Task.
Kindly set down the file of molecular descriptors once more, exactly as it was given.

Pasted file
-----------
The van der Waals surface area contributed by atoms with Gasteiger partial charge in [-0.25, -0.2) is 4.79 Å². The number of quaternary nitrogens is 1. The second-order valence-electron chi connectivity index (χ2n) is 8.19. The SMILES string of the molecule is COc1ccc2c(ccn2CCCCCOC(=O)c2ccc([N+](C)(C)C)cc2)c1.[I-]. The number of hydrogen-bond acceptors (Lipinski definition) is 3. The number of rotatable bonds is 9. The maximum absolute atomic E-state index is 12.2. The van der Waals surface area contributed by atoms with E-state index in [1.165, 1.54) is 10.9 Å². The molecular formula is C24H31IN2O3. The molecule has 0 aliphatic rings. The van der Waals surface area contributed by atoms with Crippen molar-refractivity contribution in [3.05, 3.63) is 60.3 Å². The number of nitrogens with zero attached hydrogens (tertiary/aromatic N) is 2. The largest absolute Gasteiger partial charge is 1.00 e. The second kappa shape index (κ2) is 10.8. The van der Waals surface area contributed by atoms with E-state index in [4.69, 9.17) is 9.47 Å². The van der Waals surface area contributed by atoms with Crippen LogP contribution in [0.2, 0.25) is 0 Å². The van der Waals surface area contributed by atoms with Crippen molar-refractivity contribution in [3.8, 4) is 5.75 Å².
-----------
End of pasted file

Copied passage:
The van der Waals surface area contributed by atoms with Gasteiger partial charge in [-0.25, -0.2) is 4.79 Å². The number of quaternary nitrogens is 1. The second-order valence-electron chi connectivity index (χ2n) is 8.19. The SMILES string of the molecule is COc1ccc2c(ccn2CCCCCOC(=O)c2ccc([N+](C)(C)C)cc2)c1.[I-]. The number of hydrogen-bond acceptors (Lipinski definition) is 3. The number of rotatable bonds is 9. The maximum absolute atomic E-state index is 12.2. The van der Waals surface area contributed by atoms with E-state index in [1.165, 1.54) is 10.9 Å². The molecular formula is C24H31IN2O3. The molecule has 0 aliphatic rings. The van der Waals surface area contributed by atoms with Crippen molar-refractivity contribution in [3.05, 3.63) is 60.3 Å². The number of nitrogens with zero attached hydrogens (tertiary/aromatic N) is 2. The largest absolute Gasteiger partial charge is 1.00 e. The second kappa shape index (κ2) is 10.8. The van der Waals surface area contributed by atoms with E-state index in [4.69, 9.17) is 9.47 Å². The van der Waals surface area contributed by atoms with Crippen LogP contribution in [0.2, 0.25) is 0 Å². The van der Waals surface area contributed by atoms with Crippen molar-refractivity contribution in [3.8, 4) is 5.75 Å².